Even though we did not set aside the fantasy of coming across some spectral or gloomy figure, the “Cordobés” –as we called our guide– told us that in fact it was a mining town from the early XX century, which reached a high peak during the time of the Second World War and which at present is being reconditioned as a mountain shelter, offering the possibility of camping, spending the day or staying at the lodge.
Beyond the discouraging explanation that there were “no ghosts”, we dared to continue walking, though the charm had, to a certain extent, dissapeared.
From the path, we could see the neighboring province. We watched the whole Calamuchita Valley, the Mount Pelado, Río Tercero and Los Molinos reservoirs, apart from the incredible height of Mount Champaquí, with its 2,790 meters.
When we reached the highest point of Mount Áspero, we started to descend along the slope up to the valley wehre the abandoned mining town was located. Maybe the feeling generated by the popular denomination “ghost town” made us notice the zigzagging road used by ancient miners, and we seemed to see their lost souls going about.
Underneath, the isolated town invited us to pay a visit and discover many of its hidden secrets. As we got closer, we made out the checkpoint post and the cable-car towers.
This town from 1930 was very organized. Entire families would bake the bread, cook in communitary dining halls, assist the nursery and the laundry area. We went about various corners of the site, we visited the engine rooms, the bachelors barracks, the bakery, the kitchen, the lab, the barber shop and the logistics area, until a delicious smell of bolognese sauce led us to the shelter's dining hall.
To everybody's surprise, Juan –the caretaker of that place– was waiting for us with a dish of deliciuos homemade noodles and an equally tasty sauce. There were all kinds of drinks, from mineral water and sodas to red wine. “Homemade pasta is accompanied with a good glass of red wine, and if it is Burgundy or cabernet sauvignon much better!!” sustained Juan. All of us seconded the motion, while the unmistakable sound of the corkscrewer betrayed the uncorked bottles.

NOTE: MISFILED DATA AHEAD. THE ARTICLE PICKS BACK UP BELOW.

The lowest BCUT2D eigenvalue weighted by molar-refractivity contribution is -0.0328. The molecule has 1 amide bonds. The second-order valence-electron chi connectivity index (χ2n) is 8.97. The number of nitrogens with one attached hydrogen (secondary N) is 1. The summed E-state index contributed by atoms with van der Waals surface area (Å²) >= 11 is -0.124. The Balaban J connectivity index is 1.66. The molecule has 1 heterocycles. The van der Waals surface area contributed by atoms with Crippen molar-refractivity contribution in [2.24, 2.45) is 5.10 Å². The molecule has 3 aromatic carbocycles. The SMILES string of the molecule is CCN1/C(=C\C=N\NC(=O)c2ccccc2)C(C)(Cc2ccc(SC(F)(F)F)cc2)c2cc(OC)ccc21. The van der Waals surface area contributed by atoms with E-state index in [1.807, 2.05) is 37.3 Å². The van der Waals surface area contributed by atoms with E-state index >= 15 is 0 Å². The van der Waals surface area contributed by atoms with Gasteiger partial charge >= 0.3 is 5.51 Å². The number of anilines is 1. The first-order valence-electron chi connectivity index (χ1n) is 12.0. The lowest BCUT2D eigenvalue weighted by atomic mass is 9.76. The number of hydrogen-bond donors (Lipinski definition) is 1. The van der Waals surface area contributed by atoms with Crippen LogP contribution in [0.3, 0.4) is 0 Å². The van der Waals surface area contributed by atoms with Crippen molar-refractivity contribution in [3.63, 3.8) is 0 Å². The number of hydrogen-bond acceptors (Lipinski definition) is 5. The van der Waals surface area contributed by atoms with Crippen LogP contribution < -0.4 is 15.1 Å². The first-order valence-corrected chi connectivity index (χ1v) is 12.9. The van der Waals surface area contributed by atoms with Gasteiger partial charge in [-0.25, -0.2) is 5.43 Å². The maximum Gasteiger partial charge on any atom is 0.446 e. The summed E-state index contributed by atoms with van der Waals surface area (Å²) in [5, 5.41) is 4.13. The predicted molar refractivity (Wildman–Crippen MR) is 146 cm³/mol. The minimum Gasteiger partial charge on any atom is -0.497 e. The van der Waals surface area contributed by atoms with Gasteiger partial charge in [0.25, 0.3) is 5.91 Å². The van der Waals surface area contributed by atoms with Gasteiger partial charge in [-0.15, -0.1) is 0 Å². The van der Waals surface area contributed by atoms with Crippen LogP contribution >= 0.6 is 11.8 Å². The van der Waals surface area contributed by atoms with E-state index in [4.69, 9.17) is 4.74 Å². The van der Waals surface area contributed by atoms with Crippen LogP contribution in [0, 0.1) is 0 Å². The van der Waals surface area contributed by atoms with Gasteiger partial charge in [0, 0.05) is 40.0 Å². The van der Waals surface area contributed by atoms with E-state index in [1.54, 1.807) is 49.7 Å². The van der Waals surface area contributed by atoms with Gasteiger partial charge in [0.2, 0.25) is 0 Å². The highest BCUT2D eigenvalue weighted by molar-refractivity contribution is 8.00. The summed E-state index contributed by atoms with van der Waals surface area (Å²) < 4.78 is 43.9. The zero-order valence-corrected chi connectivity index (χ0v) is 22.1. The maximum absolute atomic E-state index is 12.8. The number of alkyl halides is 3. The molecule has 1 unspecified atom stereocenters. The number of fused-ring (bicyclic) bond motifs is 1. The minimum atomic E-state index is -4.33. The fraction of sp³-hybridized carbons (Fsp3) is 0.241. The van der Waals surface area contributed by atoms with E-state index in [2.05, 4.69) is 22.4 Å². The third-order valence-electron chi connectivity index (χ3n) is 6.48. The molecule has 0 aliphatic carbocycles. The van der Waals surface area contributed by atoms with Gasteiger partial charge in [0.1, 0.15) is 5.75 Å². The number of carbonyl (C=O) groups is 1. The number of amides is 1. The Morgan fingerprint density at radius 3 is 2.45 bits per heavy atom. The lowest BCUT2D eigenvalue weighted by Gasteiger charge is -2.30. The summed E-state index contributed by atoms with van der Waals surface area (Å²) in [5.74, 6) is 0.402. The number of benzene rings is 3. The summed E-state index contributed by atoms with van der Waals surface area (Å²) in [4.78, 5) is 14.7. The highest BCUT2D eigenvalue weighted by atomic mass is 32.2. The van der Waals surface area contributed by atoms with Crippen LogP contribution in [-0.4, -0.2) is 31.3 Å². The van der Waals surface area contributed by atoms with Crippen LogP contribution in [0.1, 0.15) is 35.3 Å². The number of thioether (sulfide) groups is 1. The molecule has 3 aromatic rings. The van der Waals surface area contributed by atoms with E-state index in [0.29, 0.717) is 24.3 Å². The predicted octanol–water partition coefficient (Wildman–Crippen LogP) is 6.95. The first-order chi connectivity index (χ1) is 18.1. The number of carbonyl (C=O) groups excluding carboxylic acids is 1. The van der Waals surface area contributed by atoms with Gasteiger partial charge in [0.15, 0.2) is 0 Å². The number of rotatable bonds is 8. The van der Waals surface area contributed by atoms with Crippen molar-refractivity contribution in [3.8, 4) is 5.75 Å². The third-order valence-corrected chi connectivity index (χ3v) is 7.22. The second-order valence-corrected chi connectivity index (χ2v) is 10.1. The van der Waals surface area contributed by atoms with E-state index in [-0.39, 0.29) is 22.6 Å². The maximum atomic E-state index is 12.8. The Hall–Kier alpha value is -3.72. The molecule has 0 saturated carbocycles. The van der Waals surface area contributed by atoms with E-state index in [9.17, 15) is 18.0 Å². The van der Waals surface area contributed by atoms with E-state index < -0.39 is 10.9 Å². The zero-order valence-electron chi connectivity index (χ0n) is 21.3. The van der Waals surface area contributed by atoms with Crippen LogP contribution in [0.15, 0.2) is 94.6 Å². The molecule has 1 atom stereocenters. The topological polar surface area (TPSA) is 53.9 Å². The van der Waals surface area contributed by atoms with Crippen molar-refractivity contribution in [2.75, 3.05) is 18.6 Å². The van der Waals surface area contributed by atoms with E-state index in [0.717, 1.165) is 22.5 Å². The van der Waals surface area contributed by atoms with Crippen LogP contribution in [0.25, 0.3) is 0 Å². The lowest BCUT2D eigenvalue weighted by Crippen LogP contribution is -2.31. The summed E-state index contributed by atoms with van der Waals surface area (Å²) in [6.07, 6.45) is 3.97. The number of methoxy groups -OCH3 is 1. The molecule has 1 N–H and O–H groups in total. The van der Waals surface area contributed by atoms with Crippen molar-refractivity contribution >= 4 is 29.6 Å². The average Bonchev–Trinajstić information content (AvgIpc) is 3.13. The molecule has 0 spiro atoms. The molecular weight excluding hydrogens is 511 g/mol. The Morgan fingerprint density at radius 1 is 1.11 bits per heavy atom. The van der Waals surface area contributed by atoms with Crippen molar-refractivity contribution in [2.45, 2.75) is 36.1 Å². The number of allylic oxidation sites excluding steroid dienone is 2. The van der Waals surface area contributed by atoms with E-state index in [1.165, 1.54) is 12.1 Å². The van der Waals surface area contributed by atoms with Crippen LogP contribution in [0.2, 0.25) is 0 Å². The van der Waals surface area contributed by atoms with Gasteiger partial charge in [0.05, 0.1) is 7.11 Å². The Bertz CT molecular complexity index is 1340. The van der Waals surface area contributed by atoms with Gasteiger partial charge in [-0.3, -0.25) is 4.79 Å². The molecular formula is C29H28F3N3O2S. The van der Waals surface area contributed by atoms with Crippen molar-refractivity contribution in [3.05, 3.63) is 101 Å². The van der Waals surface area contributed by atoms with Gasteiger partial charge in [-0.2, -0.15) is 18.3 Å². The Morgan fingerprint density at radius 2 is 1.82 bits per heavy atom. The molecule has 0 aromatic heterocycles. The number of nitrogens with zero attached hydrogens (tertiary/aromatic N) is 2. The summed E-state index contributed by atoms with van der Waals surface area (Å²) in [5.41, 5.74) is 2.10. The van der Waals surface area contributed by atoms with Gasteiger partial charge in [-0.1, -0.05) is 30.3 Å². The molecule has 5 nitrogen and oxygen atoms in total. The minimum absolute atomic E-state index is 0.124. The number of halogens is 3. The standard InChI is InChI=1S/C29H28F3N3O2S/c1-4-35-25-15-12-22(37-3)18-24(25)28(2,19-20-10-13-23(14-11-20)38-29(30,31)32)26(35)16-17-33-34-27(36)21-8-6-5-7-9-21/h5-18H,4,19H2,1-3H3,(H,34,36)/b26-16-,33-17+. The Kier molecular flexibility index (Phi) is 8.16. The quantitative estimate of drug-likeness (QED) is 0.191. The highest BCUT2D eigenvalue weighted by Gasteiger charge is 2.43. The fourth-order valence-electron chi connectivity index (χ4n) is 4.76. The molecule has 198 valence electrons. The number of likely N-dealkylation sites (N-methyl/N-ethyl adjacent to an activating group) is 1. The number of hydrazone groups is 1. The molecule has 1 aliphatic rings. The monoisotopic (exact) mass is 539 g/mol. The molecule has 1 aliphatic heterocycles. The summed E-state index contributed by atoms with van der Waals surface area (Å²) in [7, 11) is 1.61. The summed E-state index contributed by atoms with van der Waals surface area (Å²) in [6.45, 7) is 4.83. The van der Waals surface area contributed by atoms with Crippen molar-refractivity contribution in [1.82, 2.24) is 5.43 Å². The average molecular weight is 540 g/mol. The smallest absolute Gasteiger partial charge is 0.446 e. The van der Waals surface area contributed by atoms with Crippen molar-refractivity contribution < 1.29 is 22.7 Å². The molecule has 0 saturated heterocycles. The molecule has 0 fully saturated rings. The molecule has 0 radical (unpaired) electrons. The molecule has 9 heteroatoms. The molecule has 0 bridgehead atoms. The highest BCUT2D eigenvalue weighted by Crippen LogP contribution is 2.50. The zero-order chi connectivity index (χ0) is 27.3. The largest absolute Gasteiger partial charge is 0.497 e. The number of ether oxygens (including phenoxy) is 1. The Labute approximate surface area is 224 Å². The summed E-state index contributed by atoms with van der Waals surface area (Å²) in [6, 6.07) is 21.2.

During lunch, the “Cordobés” told us that the mineral exploited in the mine was the “tungsten” which, melted with steel, made the latter harder. At the end of the Second World War, this kind of smelting was no longer used, and this led to the bankruptcy of the British company that had mounted the structure and the consequent abandonment of the facilities.
After the very deliciuos lunch –you can have as many helpings as you wish, though I recommend that you keep space for the pancakes with dulce de leche that Juan makes with deep devotion–, and the amusing chat while we were still sitting on the table by the warmth of the logs burning in the fireplace, we paid our check –which did not exceed ten pesos per person– and started our way back.
Very quietly we encountered the rhythm of walking once again. The last lights of the day were starting to go off in the San Luis horizon. The turns were becoming shorter and shorter and almost without noticingit, we got to the truck.
We went down the slope that led us to that isolated site. The ions of Merlo still had effect and we remembered the anecdotic moments and the jokes we played on one another along the day. A cascade and an abandoned town keep quiet until the following day.